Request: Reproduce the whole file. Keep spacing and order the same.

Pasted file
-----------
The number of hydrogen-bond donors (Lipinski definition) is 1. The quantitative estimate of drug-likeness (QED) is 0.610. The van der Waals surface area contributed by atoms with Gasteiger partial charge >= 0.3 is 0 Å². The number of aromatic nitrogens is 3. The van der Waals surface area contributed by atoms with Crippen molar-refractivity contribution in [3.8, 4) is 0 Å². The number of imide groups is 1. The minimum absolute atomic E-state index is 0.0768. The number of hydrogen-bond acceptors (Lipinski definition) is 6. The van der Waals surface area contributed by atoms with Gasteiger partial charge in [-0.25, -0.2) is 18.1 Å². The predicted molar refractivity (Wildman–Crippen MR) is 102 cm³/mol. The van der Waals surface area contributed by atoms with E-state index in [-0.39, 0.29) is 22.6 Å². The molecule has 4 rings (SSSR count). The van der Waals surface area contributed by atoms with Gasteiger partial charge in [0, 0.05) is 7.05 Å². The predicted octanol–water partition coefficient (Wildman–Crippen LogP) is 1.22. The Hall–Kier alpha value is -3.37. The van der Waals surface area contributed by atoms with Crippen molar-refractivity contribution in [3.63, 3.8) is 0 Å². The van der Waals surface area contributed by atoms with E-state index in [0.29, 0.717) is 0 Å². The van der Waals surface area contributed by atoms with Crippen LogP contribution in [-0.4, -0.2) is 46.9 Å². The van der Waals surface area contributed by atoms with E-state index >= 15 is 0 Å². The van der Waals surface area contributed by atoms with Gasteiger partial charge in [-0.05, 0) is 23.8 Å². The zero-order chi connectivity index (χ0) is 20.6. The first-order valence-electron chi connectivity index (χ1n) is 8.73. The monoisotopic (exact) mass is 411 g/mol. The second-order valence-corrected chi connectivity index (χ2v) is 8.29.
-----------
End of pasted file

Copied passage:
The number of hydrogen-bond donors (Lipinski definition) is 1. The quantitative estimate of drug-likeness (QED) is 0.610. The van der Waals surface area contributed by atoms with Gasteiger partial charge >= 0.3 is 0 Å². The number of aromatic nitrogens is 3. The van der Waals surface area contributed by atoms with Crippen molar-refractivity contribution in [3.8, 4) is 0 Å². The number of imide groups is 1. The minimum absolute atomic E-state index is 0.0768. The number of hydrogen-bond acceptors (Lipinski definition) is 6. The van der Waals surface area contributed by atoms with Gasteiger partial charge in [-0.25, -0.2) is 18.1 Å². The predicted molar refractivity (Wildman–Crippen MR) is 102 cm³/mol. The van der Waals surface area contributed by atoms with E-state index in [-0.39, 0.29) is 22.6 Å². The molecule has 4 rings (SSSR count). The van der Waals surface area contributed by atoms with Gasteiger partial charge in [0, 0.05) is 7.05 Å². The predicted octanol–water partition coefficient (Wildman–Crippen LogP) is 1.22. The Hall–Kier alpha value is -3.37. The van der Waals surface area contributed by atoms with Crippen molar-refractivity contribution in [3.63, 3.8) is 0 Å². The van der Waals surface area contributed by atoms with E-state index in [0.29, 0.717) is 0 Å². The van der Waals surface area contributed by atoms with Crippen LogP contribution in [-0.4, -0.2) is 46.9 Å². The van der Waals surface area contributed by atoms with E-state index >= 15 is 0 Å². The van der Waals surface area contributed by atoms with Gasteiger partial charge in [-0.05, 0) is 23.8 Å². The zero-order chi connectivity index (χ0) is 20.6. The first-order valence-electron chi connectivity index (χ1n) is 8.73. The monoisotopic (exact) mass is 411 g/mol. The second-order valence-corrected chi connectivity index (χ2v) is 8.29.